An aid in reading the Psalms is to be able to arrange them in literary categories or genres. Based on thematic elements that are shared between psalms and literary features, we can more precisely classify the lyric poems of the Psalms.
One of the tragedies of our contemporary culture is that people are not convinced of the Bible’s worth. I have often shared with our congregation the burden that people in the 21st century do not believe the Bible has anything to say to today’s generation.
When I have preached on a psalm in a church, some people have mentioned to me that they were familiar with a verse from the psalm but they had not thought about the passage’s overall message. I have often wondered if believers have a good reading strategy for getting the most out of a psalm.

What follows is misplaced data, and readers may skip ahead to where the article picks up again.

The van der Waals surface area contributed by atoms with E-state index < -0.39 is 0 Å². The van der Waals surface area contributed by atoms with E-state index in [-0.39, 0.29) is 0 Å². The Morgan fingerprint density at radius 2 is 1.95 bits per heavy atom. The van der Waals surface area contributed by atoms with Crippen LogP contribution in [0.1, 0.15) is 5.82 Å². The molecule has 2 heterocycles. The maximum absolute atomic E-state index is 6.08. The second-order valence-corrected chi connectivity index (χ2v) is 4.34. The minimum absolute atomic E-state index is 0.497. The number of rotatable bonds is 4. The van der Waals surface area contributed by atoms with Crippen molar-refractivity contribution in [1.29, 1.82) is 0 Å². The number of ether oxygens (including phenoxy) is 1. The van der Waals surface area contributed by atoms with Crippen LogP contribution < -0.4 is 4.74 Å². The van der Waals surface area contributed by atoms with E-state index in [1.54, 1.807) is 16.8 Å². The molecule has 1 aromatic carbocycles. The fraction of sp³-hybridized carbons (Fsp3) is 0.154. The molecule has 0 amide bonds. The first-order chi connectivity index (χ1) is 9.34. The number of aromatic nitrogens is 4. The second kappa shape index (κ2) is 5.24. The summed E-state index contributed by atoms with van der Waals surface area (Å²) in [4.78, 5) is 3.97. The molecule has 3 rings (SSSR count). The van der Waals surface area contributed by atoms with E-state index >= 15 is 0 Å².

Many of the great figures in church history have kept a journal, and the church has benefited greatly from this window into their daily life (not as a voyeur, but to understand what spiritual greatness looks like in the mundane-ness of daily life).
I often encounter people who want to begin a daily quiet time, but they aren’t sure how. It really isn’t as complicated as we often make it out to be. Here are 5 easy steps to begin a daily quiet time.